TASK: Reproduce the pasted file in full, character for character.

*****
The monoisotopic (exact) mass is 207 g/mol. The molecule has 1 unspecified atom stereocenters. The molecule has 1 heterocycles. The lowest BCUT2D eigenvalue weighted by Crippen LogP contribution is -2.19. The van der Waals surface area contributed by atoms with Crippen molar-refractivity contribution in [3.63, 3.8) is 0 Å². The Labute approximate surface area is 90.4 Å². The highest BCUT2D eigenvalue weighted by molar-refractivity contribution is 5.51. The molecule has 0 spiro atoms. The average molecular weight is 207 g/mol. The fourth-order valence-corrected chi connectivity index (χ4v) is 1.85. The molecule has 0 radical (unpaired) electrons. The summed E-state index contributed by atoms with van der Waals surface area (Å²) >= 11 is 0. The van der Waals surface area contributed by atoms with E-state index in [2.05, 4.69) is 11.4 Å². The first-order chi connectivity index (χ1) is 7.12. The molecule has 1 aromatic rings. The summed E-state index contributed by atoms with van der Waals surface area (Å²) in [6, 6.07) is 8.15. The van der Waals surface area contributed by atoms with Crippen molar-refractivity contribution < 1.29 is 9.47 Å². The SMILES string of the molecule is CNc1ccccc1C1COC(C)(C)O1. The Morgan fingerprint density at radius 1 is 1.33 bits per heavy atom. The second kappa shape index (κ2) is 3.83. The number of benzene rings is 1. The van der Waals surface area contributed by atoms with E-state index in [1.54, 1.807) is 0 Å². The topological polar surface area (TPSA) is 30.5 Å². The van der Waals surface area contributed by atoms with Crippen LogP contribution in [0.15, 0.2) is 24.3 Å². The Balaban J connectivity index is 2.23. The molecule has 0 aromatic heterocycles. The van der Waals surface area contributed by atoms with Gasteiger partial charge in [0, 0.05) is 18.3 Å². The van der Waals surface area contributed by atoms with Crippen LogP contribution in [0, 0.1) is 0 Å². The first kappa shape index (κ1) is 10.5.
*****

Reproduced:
The monoisotopic (exact) mass is 207 g/mol. The molecule has 1 unspecified atom stereocenters. The molecule has 1 heterocycles. The lowest BCUT2D eigenvalue weighted by Crippen LogP contribution is -2.19. The van der Waals surface area contributed by atoms with Crippen molar-refractivity contribution in [3.63, 3.8) is 0 Å². The Labute approximate surface area is 90.4 Å². The highest BCUT2D eigenvalue weighted by molar-refractivity contribution is 5.51. The molecule has 0 spiro atoms. The average molecular weight is 207 g/mol. The fourth-order valence-corrected chi connectivity index (χ4v) is 1.85. The molecule has 0 radical (unpaired) electrons. The summed E-state index contributed by atoms with van der Waals surface area (Å²) >= 11 is 0. The van der Waals surface area contributed by atoms with E-state index in [2.05, 4.69) is 11.4 Å². The first-order chi connectivity index (χ1) is 7.12. The molecule has 1 aromatic rings. The summed E-state index contributed by atoms with van der Waals surface area (Å²) in [6, 6.07) is 8.15. The van der Waals surface area contributed by atoms with Crippen molar-refractivity contribution < 1.29 is 9.47 Å². The SMILES string of the molecule is CNc1ccccc1C1COC(C)(C)O1. The Morgan fingerprint density at radius 1 is 1.33 bits per heavy atom. The second kappa shape index (κ2) is 3.83. The number of benzene rings is 1. The van der Waals surface area contributed by atoms with E-state index in [1.54, 1.807) is 0 Å². The topological polar surface area (TPSA) is 30.5 Å². The van der Waals surface area contributed by atoms with Crippen LogP contribution in [0.15, 0.2) is 24.3 Å². The Balaban J connectivity index is 2.23. The molecule has 0 aromatic heterocycles. The van der Waals surface area contributed by atoms with Gasteiger partial charge in [0, 0.05) is 18.3 Å². The van der Waals surface area contributed by atoms with Crippen LogP contribution in [0, 0.1) is 0 Å². The first kappa shape index (κ1) is 10.5.